Gab Seok Kim

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Significant amounts of oxygen free radicals (oxidants) are generated during cerebral ischemia/reperfusion, and oxidative stress plays an important role in brain damage after stroke. In addition to oxidizing macromolecules, leading to cell injury, oxidants are also involved in cell death/survival signal pathways and cause mitochondrial dysfunction.(More)
Mitochondria play important roles as the powerhouse of the cell. After cerebral ischemia, mitochondria overproduce reactive oxygen species (ROS), which have been thoroughly studied with the use of superoxide dismutase transgenic or knockout animals. ROS directly damage lipids, proteins, and nucleic acids in the cell. Moreover, ROS activate various molecular(More)
Medium spiny neurons (MSNs) constitute most of the striatal neurons and are known to be vulnerable to ischemia; however, the mechanisms of the vulnerability remain unclear. Activated forms of nicotinamide-adenine dinucleotide phosphate (NADPH) oxidase (NOX), which require interaction between cytosolic and membrane-bound subunits, are among the major sources(More)
Nicotinamide adenine dinucleotide phosphate oxidase (NOX) is widely expressed in brain tissue including neurons, glia, and endothelia in neurovascular units. It is a major source of oxidants in the post-ischemic brain and significantly contributes to ischemic brain damage. Inflammation occurs after brain ischemia and is known to be associated with(More)
NADPH oxidase is a major complex that produces reactive oxygen species (ROSs) during the ischemic period and aggravates brain damage and cell death after ischemic injury. Although many approaches have been tested for preventing production of ROSs by NADPH oxidase in ischemic brain injury, the regulatory mechanisms of NADPH oxidase activity after cerebral(More)
Effective stroke therapies require recanalization of occluded cerebral blood vessels. However, reperfusion can cause neurovascular injury, leading to cerebral edema, brain hemorrhage, and neuronal death by apoptosis/necrosis. These complications, which result from excess production of reactive oxygen species in mitochondria, significantly limit the benefits(More)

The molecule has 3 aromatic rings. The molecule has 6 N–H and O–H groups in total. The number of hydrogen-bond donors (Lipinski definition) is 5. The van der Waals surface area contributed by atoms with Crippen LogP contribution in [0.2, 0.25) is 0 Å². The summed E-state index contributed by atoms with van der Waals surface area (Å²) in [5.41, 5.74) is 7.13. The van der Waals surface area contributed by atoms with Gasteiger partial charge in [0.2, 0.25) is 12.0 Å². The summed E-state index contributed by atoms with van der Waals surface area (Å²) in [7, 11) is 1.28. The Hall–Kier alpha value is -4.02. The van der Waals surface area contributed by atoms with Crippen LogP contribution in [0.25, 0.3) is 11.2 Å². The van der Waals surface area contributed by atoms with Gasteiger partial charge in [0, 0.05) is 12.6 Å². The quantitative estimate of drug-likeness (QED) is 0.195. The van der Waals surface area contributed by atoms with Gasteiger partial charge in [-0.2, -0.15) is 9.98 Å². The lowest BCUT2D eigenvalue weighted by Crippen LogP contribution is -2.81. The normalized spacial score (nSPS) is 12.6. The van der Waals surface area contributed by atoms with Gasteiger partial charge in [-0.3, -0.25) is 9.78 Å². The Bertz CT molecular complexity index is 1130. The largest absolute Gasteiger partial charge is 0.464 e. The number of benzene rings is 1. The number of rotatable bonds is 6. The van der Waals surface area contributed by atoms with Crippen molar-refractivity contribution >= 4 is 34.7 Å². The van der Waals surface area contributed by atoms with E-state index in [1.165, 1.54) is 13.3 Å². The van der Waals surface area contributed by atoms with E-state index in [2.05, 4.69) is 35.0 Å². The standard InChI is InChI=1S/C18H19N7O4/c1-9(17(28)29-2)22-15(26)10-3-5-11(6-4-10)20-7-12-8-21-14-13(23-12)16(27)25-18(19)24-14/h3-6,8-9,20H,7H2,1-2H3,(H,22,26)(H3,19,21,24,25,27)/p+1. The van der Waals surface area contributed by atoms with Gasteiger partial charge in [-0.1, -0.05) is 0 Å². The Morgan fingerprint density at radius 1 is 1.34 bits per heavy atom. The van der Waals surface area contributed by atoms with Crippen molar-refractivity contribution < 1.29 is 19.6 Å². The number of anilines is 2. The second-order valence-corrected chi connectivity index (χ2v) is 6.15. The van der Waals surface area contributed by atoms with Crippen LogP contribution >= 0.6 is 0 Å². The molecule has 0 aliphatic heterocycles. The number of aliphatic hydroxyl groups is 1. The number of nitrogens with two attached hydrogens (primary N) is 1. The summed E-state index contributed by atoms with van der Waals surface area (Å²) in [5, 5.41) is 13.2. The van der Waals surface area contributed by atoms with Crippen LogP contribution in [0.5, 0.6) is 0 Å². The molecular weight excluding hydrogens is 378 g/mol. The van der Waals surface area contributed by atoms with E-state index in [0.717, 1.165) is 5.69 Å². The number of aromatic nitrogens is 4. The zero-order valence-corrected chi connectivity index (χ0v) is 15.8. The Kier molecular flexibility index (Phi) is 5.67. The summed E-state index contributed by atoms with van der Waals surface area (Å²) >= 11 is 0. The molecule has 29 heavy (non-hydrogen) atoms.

Cerebral ischemia and reperfusion increase superoxide anions (O(2)(*-)) in brain mitochondria. Manganese superoxide dismutase (Mn-SOD; SOD2), a primary mitochondrial antioxidant enzyme, scavenges superoxide radicals and its overexpression provides neuroprotection. However, the regulatory mechanism of Mn-SOD expression during cerebral ischemia and(More)
Mitogen-activated protein (MAP) kinase phosphatase-1 (MKP-1) is a dual specificity phosphatase that negatively regulates the MAP kinases. In this study, we found that levels of MKP-1 expression were transiently decreased within 3h, followed by an increase 6-9h after H2O2-induced oxidative stress in human neuroblastoma SH-SY5Y cells. There was a strong(More)
The endothelium, as the interface between blood and all tissues, plays a critical role in inflammation. Sphingosine-1-phosphate (S1P) is a bioactive sphingolipid, highly abundant in plasma, that potently regulates endothelial responses through interaction with its receptors (S1PRs). Here, we studied the role of S1PR2 in the regulation of the proadhesion and(More)
The IkappaB kinase (IKK) complex is a central component in the classic activation of the nuclear factor-kappaB (NF-kappaB) pathway. It has been reported to function in physiologic responses, including cell death and inflammation. We have shown that IKK is regulated by oxidative status after transient focal cerebral ischemia (tFCI) in mice. However, the(More)